The Cambodian Pepper and Spices Federation (CPSF) has been connecting with 25 local exporters to explore and foster new avenues to delve into the Middle Eastern and North African (MENA) markets, a whole world of diverse cuisines that are rich in spices and rely heavily on Piper nigrum peppercorn, according to the minutes of the CPSF’s second quarterly meeting.
CPSF president Mak Ny told The Post on August 12 that an export platform maintained by the federation is online, offering products to – among other destinations – MENA countries, which CPSF have been working with a Know How Export Expertist to support local exporters to increase sale value.
“We will integrate 25 companies that sell Cambodian agricultural products” into the platform, he said. “In addition to peppercorn, our exports focus on organic and natural produce” such as “safe fruits and vegetables”, or those with reduced dependence on chemicals that are free of microbiological hazards.
He said the CPSF is pushing for broader international recognition of cultivars of Cambodian peppercorn that do not have geographical indication (GI) status, and is looking for new markets in less-treaded regions.
These are primary objectives in the federation’s mission to transform the Kingdom into a thriving global producer of peppercorn, he noted.
And brighter prospects are anticipated for the domestic peppercorn export market, as the Ministry of Agriculture, Forestry and Fisheries logs a prodigious 558.19 per cent year-on-year leap in shipments of the commodity abroad over the January-July period to 22,580.68 tonnes, which includes GI-branded Kampot pepper and all other varieties.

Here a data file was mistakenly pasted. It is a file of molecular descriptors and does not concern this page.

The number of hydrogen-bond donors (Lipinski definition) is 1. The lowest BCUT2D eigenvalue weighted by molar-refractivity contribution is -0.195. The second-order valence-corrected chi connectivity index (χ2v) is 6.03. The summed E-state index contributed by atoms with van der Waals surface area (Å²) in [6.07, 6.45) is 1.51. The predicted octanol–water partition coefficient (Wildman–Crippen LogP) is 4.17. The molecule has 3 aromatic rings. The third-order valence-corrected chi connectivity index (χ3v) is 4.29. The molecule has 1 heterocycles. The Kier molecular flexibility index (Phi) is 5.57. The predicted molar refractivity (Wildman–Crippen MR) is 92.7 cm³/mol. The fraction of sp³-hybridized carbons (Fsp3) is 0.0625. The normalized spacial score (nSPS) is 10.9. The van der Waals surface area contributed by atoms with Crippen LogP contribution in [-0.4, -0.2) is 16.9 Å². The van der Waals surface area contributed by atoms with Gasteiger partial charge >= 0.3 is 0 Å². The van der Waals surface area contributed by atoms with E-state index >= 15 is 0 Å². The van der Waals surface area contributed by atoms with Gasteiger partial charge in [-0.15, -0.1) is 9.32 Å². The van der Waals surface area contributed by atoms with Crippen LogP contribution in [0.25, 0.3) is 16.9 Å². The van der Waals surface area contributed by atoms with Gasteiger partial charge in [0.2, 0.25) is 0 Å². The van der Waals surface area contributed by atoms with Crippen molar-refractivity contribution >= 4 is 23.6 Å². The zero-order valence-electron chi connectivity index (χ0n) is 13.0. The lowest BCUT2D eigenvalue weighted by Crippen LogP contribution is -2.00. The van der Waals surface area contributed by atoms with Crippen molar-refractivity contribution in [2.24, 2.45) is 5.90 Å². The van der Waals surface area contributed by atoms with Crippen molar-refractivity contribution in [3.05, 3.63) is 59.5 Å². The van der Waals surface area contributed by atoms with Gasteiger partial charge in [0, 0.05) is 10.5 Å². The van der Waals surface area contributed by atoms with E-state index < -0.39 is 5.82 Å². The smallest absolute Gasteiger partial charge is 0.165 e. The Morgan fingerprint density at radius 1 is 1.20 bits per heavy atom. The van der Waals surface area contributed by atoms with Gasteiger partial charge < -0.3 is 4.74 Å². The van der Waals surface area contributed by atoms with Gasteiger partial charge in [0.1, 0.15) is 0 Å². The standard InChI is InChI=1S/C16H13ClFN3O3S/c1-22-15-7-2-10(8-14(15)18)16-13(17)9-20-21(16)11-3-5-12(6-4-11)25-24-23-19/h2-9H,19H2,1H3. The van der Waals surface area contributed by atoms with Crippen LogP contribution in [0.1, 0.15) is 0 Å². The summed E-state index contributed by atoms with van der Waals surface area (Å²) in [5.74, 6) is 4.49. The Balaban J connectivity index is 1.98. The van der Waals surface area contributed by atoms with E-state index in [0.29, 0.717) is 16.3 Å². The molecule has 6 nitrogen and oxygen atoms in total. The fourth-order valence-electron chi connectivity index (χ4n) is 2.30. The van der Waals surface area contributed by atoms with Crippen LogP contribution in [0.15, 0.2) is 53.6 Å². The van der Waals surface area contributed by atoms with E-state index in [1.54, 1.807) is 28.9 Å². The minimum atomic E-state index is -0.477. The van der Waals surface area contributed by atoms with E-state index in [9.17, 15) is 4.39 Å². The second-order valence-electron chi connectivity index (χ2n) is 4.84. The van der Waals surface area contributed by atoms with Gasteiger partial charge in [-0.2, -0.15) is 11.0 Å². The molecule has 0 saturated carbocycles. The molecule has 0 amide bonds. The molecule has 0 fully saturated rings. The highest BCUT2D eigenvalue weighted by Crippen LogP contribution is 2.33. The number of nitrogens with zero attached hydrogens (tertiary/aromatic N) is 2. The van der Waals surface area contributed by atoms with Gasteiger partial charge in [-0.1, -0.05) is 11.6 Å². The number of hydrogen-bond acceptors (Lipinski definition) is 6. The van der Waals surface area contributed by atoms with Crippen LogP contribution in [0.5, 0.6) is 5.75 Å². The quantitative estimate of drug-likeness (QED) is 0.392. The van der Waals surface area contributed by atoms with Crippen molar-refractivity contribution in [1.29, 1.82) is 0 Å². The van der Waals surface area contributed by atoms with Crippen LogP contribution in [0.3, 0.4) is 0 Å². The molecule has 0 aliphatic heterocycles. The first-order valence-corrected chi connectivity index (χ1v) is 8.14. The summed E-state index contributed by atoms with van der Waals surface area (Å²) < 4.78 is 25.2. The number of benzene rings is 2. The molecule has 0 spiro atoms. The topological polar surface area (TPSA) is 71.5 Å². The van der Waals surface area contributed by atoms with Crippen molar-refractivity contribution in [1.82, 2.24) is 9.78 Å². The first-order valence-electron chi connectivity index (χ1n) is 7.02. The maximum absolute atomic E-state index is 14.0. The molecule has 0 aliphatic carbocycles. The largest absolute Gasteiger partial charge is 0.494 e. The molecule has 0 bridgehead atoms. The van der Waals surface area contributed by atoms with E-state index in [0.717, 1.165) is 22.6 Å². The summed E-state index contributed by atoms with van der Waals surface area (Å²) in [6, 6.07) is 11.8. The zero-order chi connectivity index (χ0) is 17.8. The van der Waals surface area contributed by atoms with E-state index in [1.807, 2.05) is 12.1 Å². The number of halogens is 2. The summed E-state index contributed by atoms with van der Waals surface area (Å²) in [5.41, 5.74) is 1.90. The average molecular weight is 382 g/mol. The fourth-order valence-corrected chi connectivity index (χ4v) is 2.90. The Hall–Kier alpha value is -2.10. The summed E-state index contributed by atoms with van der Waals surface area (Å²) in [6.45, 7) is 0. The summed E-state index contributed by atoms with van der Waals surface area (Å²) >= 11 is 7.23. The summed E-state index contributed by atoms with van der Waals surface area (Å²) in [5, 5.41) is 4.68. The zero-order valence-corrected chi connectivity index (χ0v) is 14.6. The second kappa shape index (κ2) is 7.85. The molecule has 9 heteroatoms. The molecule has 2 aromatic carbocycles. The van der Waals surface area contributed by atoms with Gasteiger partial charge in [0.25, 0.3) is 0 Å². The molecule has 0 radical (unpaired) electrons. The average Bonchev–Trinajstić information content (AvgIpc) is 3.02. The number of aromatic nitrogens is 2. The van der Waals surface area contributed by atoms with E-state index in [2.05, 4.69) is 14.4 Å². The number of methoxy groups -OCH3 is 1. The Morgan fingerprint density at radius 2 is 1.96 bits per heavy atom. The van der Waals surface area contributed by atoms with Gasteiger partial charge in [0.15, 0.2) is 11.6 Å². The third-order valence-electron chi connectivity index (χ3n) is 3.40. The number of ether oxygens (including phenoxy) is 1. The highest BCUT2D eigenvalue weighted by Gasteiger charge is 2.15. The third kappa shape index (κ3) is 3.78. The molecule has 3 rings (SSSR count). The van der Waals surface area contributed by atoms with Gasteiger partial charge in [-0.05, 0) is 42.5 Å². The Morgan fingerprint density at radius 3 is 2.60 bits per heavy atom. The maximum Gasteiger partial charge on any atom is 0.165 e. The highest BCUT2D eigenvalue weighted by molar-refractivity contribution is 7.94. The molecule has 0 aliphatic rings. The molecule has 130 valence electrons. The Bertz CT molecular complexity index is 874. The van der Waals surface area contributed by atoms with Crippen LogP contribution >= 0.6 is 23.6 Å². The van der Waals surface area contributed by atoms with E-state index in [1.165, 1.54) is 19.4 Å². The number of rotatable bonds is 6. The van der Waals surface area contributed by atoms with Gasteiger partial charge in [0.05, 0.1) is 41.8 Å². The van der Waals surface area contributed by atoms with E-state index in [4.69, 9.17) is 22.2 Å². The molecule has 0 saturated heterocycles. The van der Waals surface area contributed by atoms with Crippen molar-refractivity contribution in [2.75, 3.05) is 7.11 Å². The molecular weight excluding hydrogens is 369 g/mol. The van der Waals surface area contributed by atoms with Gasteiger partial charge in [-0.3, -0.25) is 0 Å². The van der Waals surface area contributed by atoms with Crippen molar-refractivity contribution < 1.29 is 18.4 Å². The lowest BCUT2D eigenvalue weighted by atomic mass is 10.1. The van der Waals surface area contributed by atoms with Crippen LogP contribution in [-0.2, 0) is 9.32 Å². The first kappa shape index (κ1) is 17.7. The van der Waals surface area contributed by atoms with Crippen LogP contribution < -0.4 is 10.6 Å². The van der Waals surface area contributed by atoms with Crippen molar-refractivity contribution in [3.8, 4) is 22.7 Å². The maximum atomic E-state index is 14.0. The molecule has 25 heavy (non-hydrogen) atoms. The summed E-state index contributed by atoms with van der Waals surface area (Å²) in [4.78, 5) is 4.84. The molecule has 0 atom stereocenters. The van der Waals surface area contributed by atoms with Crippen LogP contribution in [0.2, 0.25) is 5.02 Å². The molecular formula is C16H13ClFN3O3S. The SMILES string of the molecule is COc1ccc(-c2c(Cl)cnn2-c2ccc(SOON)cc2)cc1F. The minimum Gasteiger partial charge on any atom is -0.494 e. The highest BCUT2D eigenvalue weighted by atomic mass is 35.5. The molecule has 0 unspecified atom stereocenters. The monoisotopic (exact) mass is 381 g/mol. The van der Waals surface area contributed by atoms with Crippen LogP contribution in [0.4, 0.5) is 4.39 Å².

Cambodian peppercorn is exported to 19 countries and territories, with Vietnam the largest buyer at 22,217 tonnes, followed by Germany (244.57 tonnes), France (20.14 tonnes) and Belgium (15.98 tonnes).
In 2010, the World Trade Organisation awarded GI certification to Kampot pepper, which has provided the industry a major shot in the arm.
But CPSF’s Ny noted that the federation would rather concentrate on non-GI cultivars of pepper, at least for the time being.
He posited that the MENA region has a great deal of unfulfilled demand for all-organic and natural products, which is in some measure influenced by higher levels of economic development that exceed that of Cambodia.
“They crave topflight products, and I dare say the market there is ripe for us, and the conditions are, all things considered, more favourable or at least easier than in European countries,” he said.